What Hancock ultimately wants is to be free of his burden. There are a handful of dream sequences in which he’s drowning in the cries and tears of the “simple” men and women, wanting to be saved from whatever troubles ail them, but he can’t silence the noises – something akin to Deanna Troi in the “Star Trek: The Next Generation” television show; the telepath who’s able to sense and feel the emotions buried within others. So when others feel pain, their sadness becomes her sadness, and there isn’t much she can do to stop it, even though sometimes she’d like to. But it’s her burden to bear… it’s her “gift”… she’s “gotta do what she’s gotta do.”

Hancock wants to be saved, a request he places on Mary Longfellow, the wife of Horus Longfellow (a security guard at a local mall and all-around wimp), and mother of Aaron Longfellow (an 8-year old replica of his father, and frequent target of school bullies). In the filmed version, these 3 characters are instead represented by the Embreys: Charlize Theron (housewife Mary), Jason Bateman (Ray, public relations pro) and the kid who plays their son (also a target for bullies).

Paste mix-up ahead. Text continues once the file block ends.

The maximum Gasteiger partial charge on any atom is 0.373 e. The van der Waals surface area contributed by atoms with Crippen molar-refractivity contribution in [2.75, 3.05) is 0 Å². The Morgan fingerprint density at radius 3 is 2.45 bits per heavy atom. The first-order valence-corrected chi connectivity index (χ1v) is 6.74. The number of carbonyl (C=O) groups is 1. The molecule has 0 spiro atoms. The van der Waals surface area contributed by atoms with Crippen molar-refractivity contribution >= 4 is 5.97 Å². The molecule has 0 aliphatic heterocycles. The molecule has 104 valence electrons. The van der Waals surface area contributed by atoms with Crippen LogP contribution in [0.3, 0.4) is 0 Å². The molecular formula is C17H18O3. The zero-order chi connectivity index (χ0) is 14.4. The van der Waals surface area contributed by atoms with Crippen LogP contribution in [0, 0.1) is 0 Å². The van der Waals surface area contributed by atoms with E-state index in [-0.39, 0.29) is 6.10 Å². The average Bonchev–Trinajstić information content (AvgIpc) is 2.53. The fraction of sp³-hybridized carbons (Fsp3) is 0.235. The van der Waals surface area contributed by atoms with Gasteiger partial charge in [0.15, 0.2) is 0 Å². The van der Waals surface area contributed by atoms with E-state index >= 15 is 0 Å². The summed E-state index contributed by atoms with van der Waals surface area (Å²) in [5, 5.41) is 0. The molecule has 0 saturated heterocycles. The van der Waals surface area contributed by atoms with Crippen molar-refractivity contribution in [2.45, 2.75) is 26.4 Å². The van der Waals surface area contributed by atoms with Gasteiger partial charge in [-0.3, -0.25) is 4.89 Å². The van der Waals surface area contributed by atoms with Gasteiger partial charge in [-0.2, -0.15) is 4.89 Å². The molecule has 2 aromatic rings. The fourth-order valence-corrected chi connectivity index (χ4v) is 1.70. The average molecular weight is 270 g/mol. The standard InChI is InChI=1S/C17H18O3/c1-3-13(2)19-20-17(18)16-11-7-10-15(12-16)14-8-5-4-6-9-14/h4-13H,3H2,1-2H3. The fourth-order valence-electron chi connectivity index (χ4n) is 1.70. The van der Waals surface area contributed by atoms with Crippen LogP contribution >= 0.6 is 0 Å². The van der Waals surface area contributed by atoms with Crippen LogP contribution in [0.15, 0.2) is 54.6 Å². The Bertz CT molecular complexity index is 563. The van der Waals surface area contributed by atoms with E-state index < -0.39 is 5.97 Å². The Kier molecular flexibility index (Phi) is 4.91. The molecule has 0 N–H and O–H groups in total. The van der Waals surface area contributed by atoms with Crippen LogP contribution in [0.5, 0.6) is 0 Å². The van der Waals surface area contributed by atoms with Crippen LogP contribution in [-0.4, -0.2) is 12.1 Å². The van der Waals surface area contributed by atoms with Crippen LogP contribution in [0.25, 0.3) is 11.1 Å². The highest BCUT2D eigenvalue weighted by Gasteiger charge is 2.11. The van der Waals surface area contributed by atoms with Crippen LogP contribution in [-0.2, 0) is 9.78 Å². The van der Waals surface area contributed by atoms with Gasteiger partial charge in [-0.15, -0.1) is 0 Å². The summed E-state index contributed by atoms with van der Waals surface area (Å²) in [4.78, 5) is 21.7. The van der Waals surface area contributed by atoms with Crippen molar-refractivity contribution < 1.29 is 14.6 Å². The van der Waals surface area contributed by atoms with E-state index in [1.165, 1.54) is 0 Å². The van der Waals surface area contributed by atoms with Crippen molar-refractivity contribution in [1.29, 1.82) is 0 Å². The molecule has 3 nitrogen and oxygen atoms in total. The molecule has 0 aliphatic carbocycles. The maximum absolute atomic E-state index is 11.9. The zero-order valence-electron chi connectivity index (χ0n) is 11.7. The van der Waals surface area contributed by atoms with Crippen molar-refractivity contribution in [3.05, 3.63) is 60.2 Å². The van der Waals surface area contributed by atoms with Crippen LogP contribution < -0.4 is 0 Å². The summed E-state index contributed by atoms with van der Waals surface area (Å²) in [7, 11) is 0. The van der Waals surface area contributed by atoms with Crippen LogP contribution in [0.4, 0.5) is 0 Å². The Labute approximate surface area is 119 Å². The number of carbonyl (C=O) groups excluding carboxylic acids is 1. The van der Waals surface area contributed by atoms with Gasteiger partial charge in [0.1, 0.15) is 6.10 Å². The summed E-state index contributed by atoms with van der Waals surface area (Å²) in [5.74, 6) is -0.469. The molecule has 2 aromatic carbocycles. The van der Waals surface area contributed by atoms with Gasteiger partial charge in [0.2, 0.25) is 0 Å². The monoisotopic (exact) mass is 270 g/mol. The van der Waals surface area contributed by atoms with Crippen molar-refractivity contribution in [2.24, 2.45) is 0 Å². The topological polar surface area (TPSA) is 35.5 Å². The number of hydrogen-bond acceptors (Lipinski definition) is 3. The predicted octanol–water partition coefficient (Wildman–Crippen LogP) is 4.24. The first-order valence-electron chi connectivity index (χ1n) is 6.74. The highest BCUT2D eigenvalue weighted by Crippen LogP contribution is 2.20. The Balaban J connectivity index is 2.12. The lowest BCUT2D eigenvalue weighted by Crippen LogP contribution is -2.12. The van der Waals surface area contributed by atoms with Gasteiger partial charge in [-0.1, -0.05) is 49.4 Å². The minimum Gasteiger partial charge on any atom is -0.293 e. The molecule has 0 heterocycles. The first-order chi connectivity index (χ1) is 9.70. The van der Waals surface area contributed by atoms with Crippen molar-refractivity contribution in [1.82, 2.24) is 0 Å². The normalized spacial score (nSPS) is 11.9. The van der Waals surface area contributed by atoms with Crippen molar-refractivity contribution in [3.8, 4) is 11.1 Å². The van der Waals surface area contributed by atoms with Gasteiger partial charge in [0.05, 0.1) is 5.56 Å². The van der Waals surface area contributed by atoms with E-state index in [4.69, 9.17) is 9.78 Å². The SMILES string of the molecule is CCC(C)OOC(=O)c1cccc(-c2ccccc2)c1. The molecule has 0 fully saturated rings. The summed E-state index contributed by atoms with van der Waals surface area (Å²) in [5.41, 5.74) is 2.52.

The Longfellows in the script are clearly a couple of notches lower on the socioeconomic ladder, compared to the middle to upper middle class Embreys in the movie. In the script, Horus almost became a “real” cop, but failed out of police academy. So he becomes the next best thing, a security guard – one lacking big enough testicles to stand up to his bully next door neighbor, who regularly steals his daily morning paper, to the dismay of Horus and Mary.

Horus is rather pathetic actually, and his son, Aaron, hates that his father is without a spine. Aaron himself is no tough guy either, taking after his father, allowing 3 school bullies to make his life quite miserable as they find new ways of tormenting him, usually ending in a group beating.

Mary is wife and mother, providing man and boy with as much emotional support as they need to survive one day after another. She is the rock that keeps the household stable – as stable as it can be in its current state, anyway.